Zimbabwe remained locked in a stand-off on Friday as Robert Mugabe the ageing president who is being held under house arrest, refused to resign.
The Zimbabwe defence force that led the military action against the president — it insists it has not mounted a coup — said it would continue to engage with Mr Mugabe and that it had made considerable progress in weeding out what it called the “criminal elements”.
Several members of Mr Mugabe’s cabinet, including Ignatius Chombo, the finance minister, and Jonathan Moyo, the education minister, have been detained.
General Constantino Chiwenga, the army commander, and the 93-year-old president met on Thursday night in an apparently friendly atmosphere, but there was no immediate announcement of what would come next. If Mr Chiwenga cannot persuade Mr Mugabe to resign, the army may consider other measures, including impeachment, which requires a two-thirds parliamentary majority, to force him out.
Former and current members of Zanu-PF, the party that has ruled the country since independence in 1980, said if such a move fails the army would either have to leave Mr Mugabe in office or drop the pretence that a coup had not taken place.
Morgan Tsvangirai, leader of the opposition Movement for Democratic Change, said: “In the interests of the people of Zimbabwe, Mr Robert Mugabe must resign, step down immediately in line with national sentiment.” He said there was “an urgent need for a road map to return to legitimacy”, which should involve “a negotiated and inclusive transitional mechanism” and eventual democratic elections.
Didymus Mutasa, a veteran of Zimbabwe’s liberation struggle who spent years by Mr Mugabe’s side until his expulsion from Zanu-PF in 2014, said the army had not intervened to open up the political process. “I’m not sure this was justified,” he said. “They seem to have come to impose their own candidate, Emmerson Mnangagwa,” he added, referring to the vice-president, sacked by Mr Mugabe last week, who is close to General Chiwenga. “That’s wrong,” he said.
Joice Mujuru, a former vice-president forced out of Zanu-PF by Grace Mugabe, the president’s wife, in 2014, also called for Mr Mugabe’s resignation. “There’s no doubt that we are in need of a transitional arrangement,” she said. “Our country’s reconstruction and national healing process can only be a product of free, fair and credible elections.”
Earlier on Thursday, South African envoys held talks with Mr Mugabe and his army chief as regional powers sought to resolve the stand-off.
Mr Mugabe travelled by motorcade from his home in a Harare suburb to State House, where the state-controlled media showed him, full of smiles, meeting two South African ministers and General Chiwenga.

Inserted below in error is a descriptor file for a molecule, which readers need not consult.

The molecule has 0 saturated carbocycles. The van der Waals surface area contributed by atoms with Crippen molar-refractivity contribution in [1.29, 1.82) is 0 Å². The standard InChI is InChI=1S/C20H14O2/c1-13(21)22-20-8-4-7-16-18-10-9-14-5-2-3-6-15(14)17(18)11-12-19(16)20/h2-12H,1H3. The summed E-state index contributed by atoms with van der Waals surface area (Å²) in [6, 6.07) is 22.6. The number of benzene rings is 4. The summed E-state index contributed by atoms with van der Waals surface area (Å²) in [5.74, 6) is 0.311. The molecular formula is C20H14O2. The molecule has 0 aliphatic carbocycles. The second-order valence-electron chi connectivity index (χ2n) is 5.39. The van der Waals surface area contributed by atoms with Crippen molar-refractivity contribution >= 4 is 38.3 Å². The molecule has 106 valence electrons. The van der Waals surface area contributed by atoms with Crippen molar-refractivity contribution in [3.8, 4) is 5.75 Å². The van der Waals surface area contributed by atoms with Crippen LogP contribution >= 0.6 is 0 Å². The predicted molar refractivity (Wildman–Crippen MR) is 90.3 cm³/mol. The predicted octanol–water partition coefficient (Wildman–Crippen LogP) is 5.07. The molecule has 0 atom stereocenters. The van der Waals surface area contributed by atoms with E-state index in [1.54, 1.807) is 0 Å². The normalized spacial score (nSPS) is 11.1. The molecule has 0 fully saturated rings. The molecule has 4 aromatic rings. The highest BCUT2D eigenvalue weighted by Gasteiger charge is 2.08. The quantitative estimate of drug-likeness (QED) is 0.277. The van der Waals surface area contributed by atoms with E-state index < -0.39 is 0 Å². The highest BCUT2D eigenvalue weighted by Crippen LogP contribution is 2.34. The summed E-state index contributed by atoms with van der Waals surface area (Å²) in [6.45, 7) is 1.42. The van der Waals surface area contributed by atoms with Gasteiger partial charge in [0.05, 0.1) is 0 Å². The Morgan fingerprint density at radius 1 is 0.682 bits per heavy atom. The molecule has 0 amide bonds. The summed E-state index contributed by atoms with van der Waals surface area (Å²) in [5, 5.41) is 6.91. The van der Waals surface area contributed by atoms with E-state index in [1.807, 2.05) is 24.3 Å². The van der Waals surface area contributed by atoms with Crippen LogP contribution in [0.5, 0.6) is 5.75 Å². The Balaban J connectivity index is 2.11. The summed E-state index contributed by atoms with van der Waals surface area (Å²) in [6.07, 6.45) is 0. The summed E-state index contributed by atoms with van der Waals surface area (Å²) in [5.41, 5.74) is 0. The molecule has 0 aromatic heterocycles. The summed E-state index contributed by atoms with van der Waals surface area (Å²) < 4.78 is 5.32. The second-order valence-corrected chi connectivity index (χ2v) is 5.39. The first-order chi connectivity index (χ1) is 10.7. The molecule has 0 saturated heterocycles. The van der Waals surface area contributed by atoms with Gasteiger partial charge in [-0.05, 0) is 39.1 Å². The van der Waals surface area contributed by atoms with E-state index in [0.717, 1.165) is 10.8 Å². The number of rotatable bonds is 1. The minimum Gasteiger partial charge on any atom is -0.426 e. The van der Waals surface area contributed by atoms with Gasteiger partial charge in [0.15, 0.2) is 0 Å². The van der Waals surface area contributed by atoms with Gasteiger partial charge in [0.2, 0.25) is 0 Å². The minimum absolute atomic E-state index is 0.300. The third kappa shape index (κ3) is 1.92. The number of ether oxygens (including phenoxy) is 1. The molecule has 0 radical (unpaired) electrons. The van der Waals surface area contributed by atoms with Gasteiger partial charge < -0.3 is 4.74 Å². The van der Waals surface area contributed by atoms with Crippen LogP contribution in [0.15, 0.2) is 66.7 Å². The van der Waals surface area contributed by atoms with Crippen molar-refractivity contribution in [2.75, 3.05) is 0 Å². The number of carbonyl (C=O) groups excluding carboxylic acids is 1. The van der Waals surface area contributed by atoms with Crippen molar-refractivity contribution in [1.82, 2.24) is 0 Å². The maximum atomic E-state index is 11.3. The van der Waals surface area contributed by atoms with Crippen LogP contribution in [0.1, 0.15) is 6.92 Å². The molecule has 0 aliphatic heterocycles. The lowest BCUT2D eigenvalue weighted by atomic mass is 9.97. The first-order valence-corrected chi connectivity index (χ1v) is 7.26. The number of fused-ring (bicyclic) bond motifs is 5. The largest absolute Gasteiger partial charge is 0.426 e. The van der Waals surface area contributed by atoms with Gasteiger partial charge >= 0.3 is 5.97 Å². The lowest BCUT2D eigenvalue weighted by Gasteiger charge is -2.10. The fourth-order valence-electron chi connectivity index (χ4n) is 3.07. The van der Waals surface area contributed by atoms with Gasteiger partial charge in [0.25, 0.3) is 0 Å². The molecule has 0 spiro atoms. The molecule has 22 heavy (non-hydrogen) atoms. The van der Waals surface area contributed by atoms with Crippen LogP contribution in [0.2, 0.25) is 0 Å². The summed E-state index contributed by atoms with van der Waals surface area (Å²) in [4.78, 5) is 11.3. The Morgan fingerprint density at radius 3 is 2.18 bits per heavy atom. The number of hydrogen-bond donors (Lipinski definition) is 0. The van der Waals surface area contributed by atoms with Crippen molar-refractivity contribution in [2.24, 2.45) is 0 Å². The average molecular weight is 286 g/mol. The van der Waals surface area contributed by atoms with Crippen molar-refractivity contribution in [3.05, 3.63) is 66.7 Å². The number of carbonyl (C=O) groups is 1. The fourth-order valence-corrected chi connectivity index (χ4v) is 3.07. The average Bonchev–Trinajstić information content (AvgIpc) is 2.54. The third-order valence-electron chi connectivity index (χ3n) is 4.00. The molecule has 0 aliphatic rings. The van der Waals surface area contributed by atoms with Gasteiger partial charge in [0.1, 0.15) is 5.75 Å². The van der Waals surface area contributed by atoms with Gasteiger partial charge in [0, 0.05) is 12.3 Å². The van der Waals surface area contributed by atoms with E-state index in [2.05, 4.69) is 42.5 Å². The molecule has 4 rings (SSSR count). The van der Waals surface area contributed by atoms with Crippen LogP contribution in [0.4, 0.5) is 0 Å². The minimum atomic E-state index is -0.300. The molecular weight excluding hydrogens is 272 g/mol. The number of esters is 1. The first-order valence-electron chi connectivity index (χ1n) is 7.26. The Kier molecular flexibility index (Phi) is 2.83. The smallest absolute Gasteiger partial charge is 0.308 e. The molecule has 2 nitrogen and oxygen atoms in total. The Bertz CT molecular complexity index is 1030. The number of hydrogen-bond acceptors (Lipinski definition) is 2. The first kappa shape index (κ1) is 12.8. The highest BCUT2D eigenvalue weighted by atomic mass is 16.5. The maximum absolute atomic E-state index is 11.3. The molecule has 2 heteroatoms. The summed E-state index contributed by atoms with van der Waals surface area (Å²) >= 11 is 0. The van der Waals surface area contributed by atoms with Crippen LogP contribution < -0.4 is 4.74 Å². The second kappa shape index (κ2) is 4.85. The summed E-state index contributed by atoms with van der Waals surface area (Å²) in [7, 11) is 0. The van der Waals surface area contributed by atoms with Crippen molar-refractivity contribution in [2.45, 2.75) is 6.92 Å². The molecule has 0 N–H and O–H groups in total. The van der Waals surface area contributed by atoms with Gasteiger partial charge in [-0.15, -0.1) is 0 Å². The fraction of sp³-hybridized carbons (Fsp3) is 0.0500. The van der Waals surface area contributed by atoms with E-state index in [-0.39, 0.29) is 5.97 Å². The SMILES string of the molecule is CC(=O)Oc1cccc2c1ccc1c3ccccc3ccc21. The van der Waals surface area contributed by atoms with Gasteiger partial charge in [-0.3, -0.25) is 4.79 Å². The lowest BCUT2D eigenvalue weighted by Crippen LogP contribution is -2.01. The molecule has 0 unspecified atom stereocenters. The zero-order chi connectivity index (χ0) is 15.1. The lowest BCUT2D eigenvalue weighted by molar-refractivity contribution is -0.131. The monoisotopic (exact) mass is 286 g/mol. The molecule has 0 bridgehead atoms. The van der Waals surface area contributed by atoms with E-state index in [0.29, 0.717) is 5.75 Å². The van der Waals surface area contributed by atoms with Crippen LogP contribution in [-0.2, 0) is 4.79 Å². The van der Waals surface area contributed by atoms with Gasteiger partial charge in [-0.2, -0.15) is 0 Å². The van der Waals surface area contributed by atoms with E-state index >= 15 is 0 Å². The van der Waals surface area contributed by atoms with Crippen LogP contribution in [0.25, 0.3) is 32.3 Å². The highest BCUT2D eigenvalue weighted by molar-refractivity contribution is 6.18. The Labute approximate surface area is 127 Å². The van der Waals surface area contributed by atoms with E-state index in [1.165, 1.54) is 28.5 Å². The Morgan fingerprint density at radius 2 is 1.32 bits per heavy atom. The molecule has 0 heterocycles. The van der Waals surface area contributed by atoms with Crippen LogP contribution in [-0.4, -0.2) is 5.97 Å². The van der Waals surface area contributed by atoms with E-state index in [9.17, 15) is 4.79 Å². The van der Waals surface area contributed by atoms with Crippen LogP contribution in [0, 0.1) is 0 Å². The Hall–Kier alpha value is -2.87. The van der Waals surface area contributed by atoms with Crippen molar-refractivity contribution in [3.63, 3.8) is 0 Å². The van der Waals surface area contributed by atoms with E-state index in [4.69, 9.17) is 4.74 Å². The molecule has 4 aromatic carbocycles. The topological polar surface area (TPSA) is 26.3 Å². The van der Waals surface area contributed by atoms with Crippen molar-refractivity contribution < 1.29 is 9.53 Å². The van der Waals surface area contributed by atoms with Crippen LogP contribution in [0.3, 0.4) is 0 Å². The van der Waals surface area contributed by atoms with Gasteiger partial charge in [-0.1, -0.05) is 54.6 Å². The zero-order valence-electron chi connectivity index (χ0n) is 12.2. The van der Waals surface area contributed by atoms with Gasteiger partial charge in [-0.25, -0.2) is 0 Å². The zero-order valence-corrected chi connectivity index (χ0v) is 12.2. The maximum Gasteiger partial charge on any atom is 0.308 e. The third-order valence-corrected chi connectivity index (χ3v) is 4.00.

Mr Mugabe, who has ruled Zimbabwe since independence from Britain in 1980, has been resisting military pressure to resign, said Ibbo Mandaza, a former senior member of Zanu-PF. A Catholic priest has been mediating between Mr Mugabe and army chiefs and attended Thursday’s talks at State House.
Members of the Southern African Development Community, a regional bloc that has called on the Zimbabwean army to avoid an “unconstitutional” change in government and urged “calm and restraint”, met in Botswana on Thursday to respond to the crisis. Mr Tsvangirai castigated the grouping for allowing the situation in Zimbabwe to fester for years.
Mr Mugabe’s apparent refusal to bow to military pressure, combined with SADC’s stance against an “unconstitutional” change, could delay a transition of power by weeks, analysts said. “They want Mugabe to abdicate. If he refuses, what do they do now?” Mr Mandaza said. People on the streets of Harare said they were reluctant to celebrate until the situation became clear.
The military intervention came a week after Mr Mugabe sacked Mr Mnangagwa, who has close ties to the security forces, in a move that appeared to put Mrs Mugabe, 52, in pole position to succeed her ailing husband. Mr Mnangagwa, 75, had fled to South Africa and said he would challenge the rule of Mr Mugabe, who was using the Zanu-PF as his “personal property”. Several Zanu-PF members said they believed Mr Mnangagwa had already returned to Harare, but his whereabouts were unknown.
Welshman Ncube, a prominent member of the opposition MDC, said that the military had cast its takeover as a means of protecting Zanu-PF, not helping the people of Zimbabwe. Even so, he said, if the stalemate with Mr Mugabe could be overcome, this might be the “beginning of a different direction for Zimbabwe altogether, never mind the intention of those who started the process”.
Zimbabwe stand-off as Mugabe refuses to bow to military pressure
Source: The Financial Times